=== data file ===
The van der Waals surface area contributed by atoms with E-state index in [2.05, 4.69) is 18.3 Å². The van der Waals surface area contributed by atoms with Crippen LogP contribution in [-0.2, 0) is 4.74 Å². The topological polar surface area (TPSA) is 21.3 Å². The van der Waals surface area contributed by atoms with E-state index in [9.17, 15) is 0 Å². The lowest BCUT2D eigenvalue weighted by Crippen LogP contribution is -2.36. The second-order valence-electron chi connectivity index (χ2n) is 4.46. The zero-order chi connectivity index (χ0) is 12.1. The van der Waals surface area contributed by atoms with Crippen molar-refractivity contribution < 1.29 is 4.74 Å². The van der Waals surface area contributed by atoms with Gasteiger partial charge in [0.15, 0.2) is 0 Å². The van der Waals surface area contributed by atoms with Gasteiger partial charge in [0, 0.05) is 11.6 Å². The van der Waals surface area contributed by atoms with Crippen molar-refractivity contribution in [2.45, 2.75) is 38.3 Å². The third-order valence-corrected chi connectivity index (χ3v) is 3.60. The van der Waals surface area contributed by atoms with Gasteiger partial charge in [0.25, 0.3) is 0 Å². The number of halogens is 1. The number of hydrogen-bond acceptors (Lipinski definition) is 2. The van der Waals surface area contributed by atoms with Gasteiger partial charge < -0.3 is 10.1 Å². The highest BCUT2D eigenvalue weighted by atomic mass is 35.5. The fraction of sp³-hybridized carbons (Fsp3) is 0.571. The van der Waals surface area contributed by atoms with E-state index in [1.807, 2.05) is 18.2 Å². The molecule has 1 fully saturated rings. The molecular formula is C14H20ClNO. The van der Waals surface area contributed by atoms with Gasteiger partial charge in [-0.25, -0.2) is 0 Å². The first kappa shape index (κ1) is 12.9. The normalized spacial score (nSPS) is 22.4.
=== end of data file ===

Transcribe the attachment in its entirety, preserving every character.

The van der Waals surface area contributed by atoms with E-state index in [2.05, 4.69) is 18.3 Å². The van der Waals surface area contributed by atoms with Crippen LogP contribution in [-0.2, 0) is 4.74 Å². The topological polar surface area (TPSA) is 21.3 Å². The van der Waals surface area contributed by atoms with E-state index in [9.17, 15) is 0 Å². The lowest BCUT2D eigenvalue weighted by Crippen LogP contribution is -2.36. The second-order valence-electron chi connectivity index (χ2n) is 4.46. The zero-order chi connectivity index (χ0) is 12.1. The van der Waals surface area contributed by atoms with Crippen molar-refractivity contribution < 1.29 is 4.74 Å². The van der Waals surface area contributed by atoms with Gasteiger partial charge in [0.15, 0.2) is 0 Å². The van der Waals surface area contributed by atoms with Gasteiger partial charge in [0, 0.05) is 11.6 Å². The van der Waals surface area contributed by atoms with Crippen molar-refractivity contribution in [2.45, 2.75) is 38.3 Å². The third-order valence-corrected chi connectivity index (χ3v) is 3.60. The van der Waals surface area contributed by atoms with Gasteiger partial charge in [0.25, 0.3) is 0 Å². The number of halogens is 1. The number of hydrogen-bond acceptors (Lipinski definition) is 2. The van der Waals surface area contributed by atoms with Gasteiger partial charge < -0.3 is 10.1 Å². The highest BCUT2D eigenvalue weighted by atomic mass is 35.5. The fraction of sp³-hybridized carbons (Fsp3) is 0.571. The van der Waals surface area contributed by atoms with E-state index in [1.807, 2.05) is 18.2 Å². The molecule has 1 fully saturated rings. The molecular formula is C14H20ClNO. The van der Waals surface area contributed by atoms with Gasteiger partial charge in [-0.25, -0.2) is 0 Å². The first kappa shape index (κ1) is 12.9. The normalized spacial score (nSPS) is 22.4.